First Day City:  The First Day ceremony for this stamp was held at the Stern College of Women at Yeshiva University’s Midtown Center in New York City.  In his remarks, the university’s president said “We believed this stamp honors not only Dr. Revel as an innovative educator, but al the university as an innovative institution.”

 

Unusual fact about this stamp:  Uneven ink distribution led to some stamps missing ink in the “R” of Revel and “B” of Bernard.  There are also varieties with tagging omitted and all color omitted.

 

About the Great Americans Series:  The Great Americans Series was created to replace the Americana Series.  The new series would be characterized by a standard definitive size, simple design, and monochromatic colors. 

 

This simple design included a portrait, “USA,” the denomination, the person’s name, and in some cases, their occupation or reason for recognition.  The first stamp in the new series was issued on December 27, 1980.  It honored Sequoyah and fulfilled the new international postcard rate that would go into effect in January 1981.

 

The Great Americans Series would honor a wider range of people than the previous Prominent Americans and Liberty Series.  While those series mainly honored presidents and politicians, the Great Americans Series featured people from many fields and ethnicities.  They were individuals who were leaders in education, the military, literature, the arts, and human and civil rights.  Plus, while the previous series only honored a few women, the Great Americans featured 15 women.  This was also the first definitive series to honor Native Americans, with five stamps.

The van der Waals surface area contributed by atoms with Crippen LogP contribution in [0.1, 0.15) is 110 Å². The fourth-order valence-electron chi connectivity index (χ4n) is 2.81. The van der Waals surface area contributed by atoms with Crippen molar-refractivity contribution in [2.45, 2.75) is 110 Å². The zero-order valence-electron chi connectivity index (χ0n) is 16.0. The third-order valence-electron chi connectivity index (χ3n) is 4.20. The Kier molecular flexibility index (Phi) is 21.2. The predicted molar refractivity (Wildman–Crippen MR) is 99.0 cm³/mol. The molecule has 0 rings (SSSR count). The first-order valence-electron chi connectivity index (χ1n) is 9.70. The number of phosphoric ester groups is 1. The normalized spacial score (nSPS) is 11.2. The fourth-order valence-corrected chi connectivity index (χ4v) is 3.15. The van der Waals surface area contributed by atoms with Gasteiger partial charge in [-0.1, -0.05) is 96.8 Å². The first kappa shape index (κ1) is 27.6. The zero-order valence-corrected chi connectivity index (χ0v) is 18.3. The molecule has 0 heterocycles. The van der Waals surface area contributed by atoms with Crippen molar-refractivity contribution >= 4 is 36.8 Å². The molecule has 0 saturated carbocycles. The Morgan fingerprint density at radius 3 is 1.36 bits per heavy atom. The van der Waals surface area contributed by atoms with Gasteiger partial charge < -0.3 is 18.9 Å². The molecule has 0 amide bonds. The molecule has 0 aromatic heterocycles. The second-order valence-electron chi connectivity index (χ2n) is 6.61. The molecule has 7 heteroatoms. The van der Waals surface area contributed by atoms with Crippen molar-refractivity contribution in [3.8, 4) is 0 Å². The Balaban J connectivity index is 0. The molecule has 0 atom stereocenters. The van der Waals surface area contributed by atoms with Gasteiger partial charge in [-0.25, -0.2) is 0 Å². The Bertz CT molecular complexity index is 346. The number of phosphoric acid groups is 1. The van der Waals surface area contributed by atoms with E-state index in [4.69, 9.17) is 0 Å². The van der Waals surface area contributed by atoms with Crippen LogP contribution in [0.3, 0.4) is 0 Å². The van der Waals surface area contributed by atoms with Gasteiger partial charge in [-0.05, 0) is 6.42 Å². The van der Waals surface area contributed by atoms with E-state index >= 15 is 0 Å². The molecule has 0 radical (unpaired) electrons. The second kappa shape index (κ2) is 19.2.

The Bureau of Engraving and Printing (BEP) produced most of the stamps, but private firms printed some.  Several stamps saw multiple printings.  The result was many different varieties, with tagging being the key to understanding them.  Though there were also differences in perforations, gum, paper, and ink color.

 

The final stamp in the series was issued on July 17, 1999, honoring Justin S. Morrill.  Spanning 20 years, the Great Americans was the longest-running US definitive series.  It was also the largest series of face-different stamps, with a total of 63.

 

Click here for all the individual stamps and click here for the complete series.

 

History the stamp represents:  Rabbi and scholar Bernard Revel was born on September 17, 1885, in Prienai, Russia (present-day Lithuania). 

 

Revel first studied under his father, who was also a rabbi.  After his father’s death in 1896, Revel studied under other local rabbi’s and graduated from high school through independent study.  Revel participated in the Russian revolutionary movement and was arrested and imprisoned following the revolution of 1905.

 

After he was released in 1906, Revel moved to the United States.  He attended Rabbi Isaac Elchanan Theological Seminary (RIETS) and earned a Master of Arts degree from New York University in 1909.  Revel then met Rabbi Bernard Levinthal, one of the leading rabbis in America, who invited him to come to Philadelphia to serve as his secretary and assistant. 

 

While in Philadelphia, Revel briefly attended law school but realized that wasn’t what he wanted to do.  He went on to earn a doctorate of philosophy from Dropsie College. 

 

Revel got married in 1908 and moved to Tulsa, Oklahoma to join his wife’s family business in the oil industry.  He built a sizable fortune there and continued his study of the Torah. 

 

In 1915, Revel was invited to move back East to serve as the first president of Yeshiva College.  Under his leadership, the school (which had been created by merging two existing schools) combined a liberal arts program with Jewish studies and established a graduate school to train rabbinical leaders.

 

Revel was well respected among his students.  In addition to his duties, he continued his own studies.  He was largely concerned with finding ways to continue traditional observances in the modern world.  He also wanted to establish a growing educational system that helped his students feel accepted in the world.  To honor Revel’s role in the school’s history, their graduate school was named after him.

 

Outside of the school, Revel was also a member of the Union Orthodox Rabbis and was appointed its honorary president.  He published articles in several Hebrew periodicals and was an associate editor of Otzar Yisrael, ad Hebrew Encyclopedia.  He also became the first vice president of the Jewish Academy of Arts and Sciences in 1935.  Revel died on December 2, 1940, in New York.